SOURCE / ECONOMY
China-US trade talks spark cautious optimism
Washington needs to show more sincerity: experts
Published: Oct 10, 2021 07:43 PM
China-US Photo: GT

China-US Photo: GT



 

A phone call between senior Chinese and US trade officials on Saturday sparked cautious optimism among some analysts over the possibility of both sides moving to resolve certain trade issues, including tariffs, but they also cautioned that the US will unlikely change its overall hostile approach toward China. 

Analysts also stressed that the US should show more sincerity in such talks by addressing China's core concerns, pointing to the Biden administration's hesitation in scrapping tariffs on Chinese productions despite mounting calls from US businesses.

According to a report by the Xinhua News Agency on Saturday, Chinese Vice Premier Liu He held a video call with US Trade Representative Katherine Tai during which they had "pragmatic, candid and constructive exchanges" on several issues.

The two sides agreed that China-US economic and trade relations are of great importance to both sides and the world at large, and bilateral economic and trade exchanges and cooperation should be strengthened. They also exchanged views on the implementation of the phase one trade agreement, with both sides agreeing to address each other's legitimate concerns through consultation, the report said. 

In particular, the Chinese side lodged representations on the lifting of additional tariffs and sanctions and reiterated China's stance on its economic development model and industrial policies, according to Xinhua.

On Friday, Chinese Ambassador to the US Qin Gang said in an interview that the two countries' trade friction in the past few years again proved that there's no winner in trade or tariff wars between China and the US, according to media reports. 

"It's normal that China and the US have economic competition and trade friction as the world's two largest economies and one of each other's most important trade partners. The key is how to cope with the friction," he said. "We propose to seek solutions that can be accepted by both sides by means of negotiations, based on the principle of mutual respect and benefit."

Qin made the comment following Tai's remarks about the "recoupling" of the US and Chinese economies, according to media reports. 

Those signals have sparked optimism for better China-US trade relations, but analysts remain cautious, as they don't expect the US to change its strategic anxiety over China in the foreseeable future. 

The US has been launching attacks against several Chinese industries through various forms, from tightening regulations on Chinese companies listed in the US to blocking supplies to Chinese technology firms. 

According to Qin, more than 900 Chinese companies have been included on the US' entity lists, and it's becoming increasingly normal that the US cracks down on Chinese companies and restricts China-US trade exchanges under the disguise of protecting national security. 

But the situation might change, as the US economy is facing increasing pressures from domestic problems like consumer inflation and debt, where it is in more urgent need of support from China, experts said.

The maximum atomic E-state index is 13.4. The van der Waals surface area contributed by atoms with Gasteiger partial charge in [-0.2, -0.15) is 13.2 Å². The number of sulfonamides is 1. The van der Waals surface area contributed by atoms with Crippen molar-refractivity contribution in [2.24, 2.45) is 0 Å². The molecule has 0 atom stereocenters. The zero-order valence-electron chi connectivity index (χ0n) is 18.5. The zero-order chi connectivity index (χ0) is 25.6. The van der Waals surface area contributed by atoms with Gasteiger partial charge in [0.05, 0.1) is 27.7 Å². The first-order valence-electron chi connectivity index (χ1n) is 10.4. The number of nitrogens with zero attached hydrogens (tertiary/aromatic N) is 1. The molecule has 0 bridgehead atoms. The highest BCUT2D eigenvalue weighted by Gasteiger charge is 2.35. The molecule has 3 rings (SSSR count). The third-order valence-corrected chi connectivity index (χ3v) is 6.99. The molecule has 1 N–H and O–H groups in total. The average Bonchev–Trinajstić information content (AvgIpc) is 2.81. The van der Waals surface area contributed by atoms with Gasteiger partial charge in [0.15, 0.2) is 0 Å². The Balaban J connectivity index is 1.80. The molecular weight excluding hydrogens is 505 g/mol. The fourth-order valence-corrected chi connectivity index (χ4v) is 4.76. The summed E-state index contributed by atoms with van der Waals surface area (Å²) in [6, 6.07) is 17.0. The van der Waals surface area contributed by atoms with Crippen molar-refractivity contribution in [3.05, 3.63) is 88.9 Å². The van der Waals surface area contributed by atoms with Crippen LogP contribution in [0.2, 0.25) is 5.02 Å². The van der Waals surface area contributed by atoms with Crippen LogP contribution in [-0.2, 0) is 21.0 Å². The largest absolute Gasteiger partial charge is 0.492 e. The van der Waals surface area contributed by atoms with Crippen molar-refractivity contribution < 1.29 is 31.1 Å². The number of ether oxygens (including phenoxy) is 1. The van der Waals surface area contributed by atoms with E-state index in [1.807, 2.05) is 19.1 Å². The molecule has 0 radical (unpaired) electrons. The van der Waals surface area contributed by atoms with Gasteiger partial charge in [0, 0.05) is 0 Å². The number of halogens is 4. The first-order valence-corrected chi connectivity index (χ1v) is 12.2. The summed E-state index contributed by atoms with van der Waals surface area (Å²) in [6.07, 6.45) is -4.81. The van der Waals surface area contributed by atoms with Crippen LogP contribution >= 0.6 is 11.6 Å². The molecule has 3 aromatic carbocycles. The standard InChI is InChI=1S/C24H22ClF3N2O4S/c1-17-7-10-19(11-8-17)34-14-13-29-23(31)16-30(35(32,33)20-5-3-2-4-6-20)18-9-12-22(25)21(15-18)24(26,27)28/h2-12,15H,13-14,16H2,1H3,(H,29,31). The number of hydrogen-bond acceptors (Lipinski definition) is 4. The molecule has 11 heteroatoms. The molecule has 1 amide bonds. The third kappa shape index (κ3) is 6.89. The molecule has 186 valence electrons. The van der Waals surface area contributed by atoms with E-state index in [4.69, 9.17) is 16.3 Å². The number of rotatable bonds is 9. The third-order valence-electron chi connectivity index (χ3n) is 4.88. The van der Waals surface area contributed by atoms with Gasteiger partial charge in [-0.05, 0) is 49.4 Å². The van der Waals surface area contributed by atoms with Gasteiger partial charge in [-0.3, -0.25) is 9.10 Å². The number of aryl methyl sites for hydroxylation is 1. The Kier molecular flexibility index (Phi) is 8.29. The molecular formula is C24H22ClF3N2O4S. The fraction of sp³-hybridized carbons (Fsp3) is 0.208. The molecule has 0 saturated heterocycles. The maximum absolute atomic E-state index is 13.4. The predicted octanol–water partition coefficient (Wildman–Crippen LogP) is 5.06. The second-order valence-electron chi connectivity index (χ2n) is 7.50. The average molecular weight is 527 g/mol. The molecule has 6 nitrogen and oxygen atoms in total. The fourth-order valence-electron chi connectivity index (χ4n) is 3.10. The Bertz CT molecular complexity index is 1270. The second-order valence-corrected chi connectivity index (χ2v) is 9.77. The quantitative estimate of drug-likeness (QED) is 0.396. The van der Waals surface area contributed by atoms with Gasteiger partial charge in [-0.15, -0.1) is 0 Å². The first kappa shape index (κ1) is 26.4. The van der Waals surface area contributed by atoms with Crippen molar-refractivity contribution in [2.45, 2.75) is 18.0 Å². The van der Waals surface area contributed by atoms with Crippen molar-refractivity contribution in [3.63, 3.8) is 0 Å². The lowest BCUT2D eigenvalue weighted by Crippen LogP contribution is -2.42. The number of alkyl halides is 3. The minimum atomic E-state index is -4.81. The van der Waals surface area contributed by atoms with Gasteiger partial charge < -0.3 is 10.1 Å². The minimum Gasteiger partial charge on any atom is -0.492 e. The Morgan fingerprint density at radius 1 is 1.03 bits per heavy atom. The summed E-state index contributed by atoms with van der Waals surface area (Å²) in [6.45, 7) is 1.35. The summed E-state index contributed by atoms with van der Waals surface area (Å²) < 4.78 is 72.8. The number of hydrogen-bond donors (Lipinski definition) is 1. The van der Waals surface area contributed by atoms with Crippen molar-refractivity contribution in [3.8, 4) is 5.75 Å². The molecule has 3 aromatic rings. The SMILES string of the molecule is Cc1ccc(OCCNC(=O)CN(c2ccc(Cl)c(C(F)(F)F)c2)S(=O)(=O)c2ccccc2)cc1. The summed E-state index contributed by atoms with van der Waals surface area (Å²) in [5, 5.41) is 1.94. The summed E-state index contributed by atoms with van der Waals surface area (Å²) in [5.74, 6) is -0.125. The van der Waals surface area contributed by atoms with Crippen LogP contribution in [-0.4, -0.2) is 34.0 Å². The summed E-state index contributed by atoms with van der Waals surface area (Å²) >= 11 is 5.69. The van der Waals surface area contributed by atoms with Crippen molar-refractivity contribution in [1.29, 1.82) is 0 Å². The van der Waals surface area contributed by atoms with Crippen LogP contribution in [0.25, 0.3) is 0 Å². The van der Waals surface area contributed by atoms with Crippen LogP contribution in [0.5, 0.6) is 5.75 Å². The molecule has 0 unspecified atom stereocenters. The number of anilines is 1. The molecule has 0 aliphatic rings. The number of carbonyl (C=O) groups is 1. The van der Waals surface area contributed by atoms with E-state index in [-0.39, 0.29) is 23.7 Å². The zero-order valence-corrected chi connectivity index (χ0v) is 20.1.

Dong Shaopeng, a senior research fellow at the Chongyang Institute for Financial Studies at Renmin University of China, told the Global Times that the US hopes that China can continue to buy US bonds, while hoping that China's central bank could adopt a loose monetary following in the US' steps. 

"The US is at a point where it needs external support for its fiscal and trade policies to relieve its economic pressure. China has never objected to communication... the two countries have the basis to move in a positive direction," Dong told the Global Times. 

According to experts, one improvement that they expect in China-US trade talks is that the US might gradually relax the punitive tariffs on Chinese goods, as the tariffs have become a useless weapon for the US. 

"The tariff increases have added to the US' inflation level, while not succeeding in hurting Chinese exports to the US... it's a basic trend that the US would relax the tariffs in the future," Cong Yi, a professor at the Tianjin University of Finance and Economics, told the Global Times on Sunday. 

But he stressed that the process would take a long time, as the US would use the tariff issue as a bargaining chip to strive for more benefits from China. 

Despite the positive signs, experts also stressed that the US should show more sincerity in seeking cooperation with China.

"It's a positive sign that the two sides are restarting communication, but I don't think that the US has shown enough sincerity in solving friction," Dong said, adding that the US should not be overly obsessed with getting benefits from China - like forcing China to buy more of its products - while neglecting China's appeal. 

Cong said that China-US relations might ease compared with the Trump era, when many extreme anti-China policies were launched, but bilateral relations will continued to face tension in the long run, as the US is unlikely to change its stance of viewing China as a strategic competitor.


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